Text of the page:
Catonsville at the Turn of the 20th Centry consists of 15 late 19th and early 20th century photographs of historic buildings, people, and other scenes of life in Catonsville, Maryland.
Collection Location: Baltimore County Public Library, Catonsville History Room, Catonsville, Maryland
Collection Overview: This collection from the Baltimore County Public Library, Catonsville History Room focuses on Catonsville during the late 19th and early 20th century. The area, which lies west of Baltimore, was first home to the Piscataway tribe. The Europeans settled in the area around 1720 in a community known as Johnnycake. In the 1780s, a road was built by the Ellicott family for traffic between their flour mill, Ellicott Mills, and Baltimore. This route, Frederick Avenue/Route 144, became the main artery of Catonsville. In 1810, Declaration of Independence signer, Charles Carroll, commissioned his son-in-law to develop a large plot of land which would come to be known as Catonsville. Originally named Catonville, an s was added in the 1830s to become present day Catonsville.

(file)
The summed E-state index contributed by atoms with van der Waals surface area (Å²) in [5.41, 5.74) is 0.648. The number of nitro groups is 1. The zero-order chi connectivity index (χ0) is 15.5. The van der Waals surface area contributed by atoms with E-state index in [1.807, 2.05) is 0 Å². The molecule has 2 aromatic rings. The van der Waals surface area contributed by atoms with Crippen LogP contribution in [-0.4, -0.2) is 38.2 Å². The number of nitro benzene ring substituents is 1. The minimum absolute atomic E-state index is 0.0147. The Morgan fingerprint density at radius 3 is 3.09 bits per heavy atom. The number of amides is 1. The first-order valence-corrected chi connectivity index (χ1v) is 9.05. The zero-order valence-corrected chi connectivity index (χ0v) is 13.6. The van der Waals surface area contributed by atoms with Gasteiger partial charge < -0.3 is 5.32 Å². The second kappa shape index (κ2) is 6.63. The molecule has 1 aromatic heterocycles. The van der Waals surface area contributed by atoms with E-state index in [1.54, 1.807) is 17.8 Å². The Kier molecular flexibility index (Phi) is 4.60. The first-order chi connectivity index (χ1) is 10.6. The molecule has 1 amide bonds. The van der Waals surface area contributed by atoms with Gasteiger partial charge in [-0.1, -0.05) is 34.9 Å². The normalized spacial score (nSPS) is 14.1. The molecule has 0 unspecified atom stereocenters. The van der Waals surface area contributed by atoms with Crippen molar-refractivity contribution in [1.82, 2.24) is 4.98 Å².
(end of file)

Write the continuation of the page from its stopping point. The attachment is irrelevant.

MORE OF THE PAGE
Catonsville at the turn of the 20th century evidenced many wealthy Baltimoreans building large Victorian and colonial summer homes to escape the city heat. Merchants and artisans followed, setting up businesses to serve them. The completion of the Catonsville Short Line Railroad and electrified streetcar lines on Frederick Road and Edmondson Avenue brought Catonsville and Baltimore closer. Eden Terrace, developed by Victor Bloede, attracted affluent suburban residents and smaller builders built more modest cottages for people of average means. This era also saw the establishment of Catonsville’s first newspaper, the Argus.